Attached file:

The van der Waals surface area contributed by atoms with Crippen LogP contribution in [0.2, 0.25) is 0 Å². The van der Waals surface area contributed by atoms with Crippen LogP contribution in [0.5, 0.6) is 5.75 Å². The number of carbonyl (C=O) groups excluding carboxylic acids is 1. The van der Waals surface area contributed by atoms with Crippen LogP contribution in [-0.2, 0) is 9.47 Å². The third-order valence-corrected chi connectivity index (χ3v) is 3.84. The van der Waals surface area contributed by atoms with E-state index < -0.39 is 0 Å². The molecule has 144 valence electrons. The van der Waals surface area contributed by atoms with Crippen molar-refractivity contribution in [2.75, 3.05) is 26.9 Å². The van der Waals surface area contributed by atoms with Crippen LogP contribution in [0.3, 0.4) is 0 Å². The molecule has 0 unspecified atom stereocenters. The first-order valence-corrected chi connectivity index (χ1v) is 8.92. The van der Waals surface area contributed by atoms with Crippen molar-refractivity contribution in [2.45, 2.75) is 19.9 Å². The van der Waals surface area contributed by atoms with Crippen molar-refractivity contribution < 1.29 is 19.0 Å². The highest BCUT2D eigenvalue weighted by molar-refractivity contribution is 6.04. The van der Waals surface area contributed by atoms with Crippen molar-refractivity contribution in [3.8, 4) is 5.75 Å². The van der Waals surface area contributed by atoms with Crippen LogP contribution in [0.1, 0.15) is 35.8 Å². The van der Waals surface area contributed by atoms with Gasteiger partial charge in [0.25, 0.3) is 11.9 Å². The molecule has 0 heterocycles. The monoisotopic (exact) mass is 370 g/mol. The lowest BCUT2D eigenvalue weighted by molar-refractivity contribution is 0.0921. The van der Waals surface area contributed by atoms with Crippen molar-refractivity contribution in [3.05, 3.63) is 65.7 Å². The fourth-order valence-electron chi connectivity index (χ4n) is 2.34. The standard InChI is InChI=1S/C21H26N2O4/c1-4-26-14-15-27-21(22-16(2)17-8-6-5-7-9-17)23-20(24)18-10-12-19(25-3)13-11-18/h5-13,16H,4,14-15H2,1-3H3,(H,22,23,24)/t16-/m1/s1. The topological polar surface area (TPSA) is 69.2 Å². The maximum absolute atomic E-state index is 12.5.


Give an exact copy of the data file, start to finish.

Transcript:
The van der Waals surface area contributed by atoms with Crippen LogP contribution in [0.2, 0.25) is 0 Å². The van der Waals surface area contributed by atoms with Crippen LogP contribution in [0.5, 0.6) is 5.75 Å². The number of carbonyl (C=O) groups excluding carboxylic acids is 1. The van der Waals surface area contributed by atoms with Crippen LogP contribution in [-0.2, 0) is 9.47 Å². The third-order valence-corrected chi connectivity index (χ3v) is 3.84. The van der Waals surface area contributed by atoms with E-state index < -0.39 is 0 Å². The molecule has 144 valence electrons. The van der Waals surface area contributed by atoms with Crippen molar-refractivity contribution in [2.75, 3.05) is 26.9 Å². The van der Waals surface area contributed by atoms with Crippen LogP contribution in [0.3, 0.4) is 0 Å². The molecule has 0 unspecified atom stereocenters. The first-order valence-corrected chi connectivity index (χ1v) is 8.92. The van der Waals surface area contributed by atoms with Crippen molar-refractivity contribution in [2.45, 2.75) is 19.9 Å². The van der Waals surface area contributed by atoms with Crippen molar-refractivity contribution < 1.29 is 19.0 Å². The highest BCUT2D eigenvalue weighted by molar-refractivity contribution is 6.04. The van der Waals surface area contributed by atoms with Crippen molar-refractivity contribution in [3.8, 4) is 5.75 Å². The van der Waals surface area contributed by atoms with Crippen LogP contribution in [0.1, 0.15) is 35.8 Å². The van der Waals surface area contributed by atoms with Gasteiger partial charge in [0.25, 0.3) is 11.9 Å². The molecule has 0 heterocycles. The monoisotopic (exact) mass is 370 g/mol. The lowest BCUT2D eigenvalue weighted by molar-refractivity contribution is 0.0921. The van der Waals surface area contributed by atoms with Crippen molar-refractivity contribution in [3.05, 3.63) is 65.7 Å². The fourth-order valence-electron chi connectivity index (χ4n) is 2.34. The standard InChI is InChI=1S/C21H26N2O4/c1-4-26-14-15-27-21(22-16(2)17-8-6-5-7-9-17)23-20(24)18-10-12-19(25-3)13-11-18/h5-13,16H,4,14-15H2,1-3H3,(H,22,23,24)/t16-/m1/s1. The topological polar surface area (TPSA) is 69.2 Å². The maximum absolute atomic E-state index is 12.5.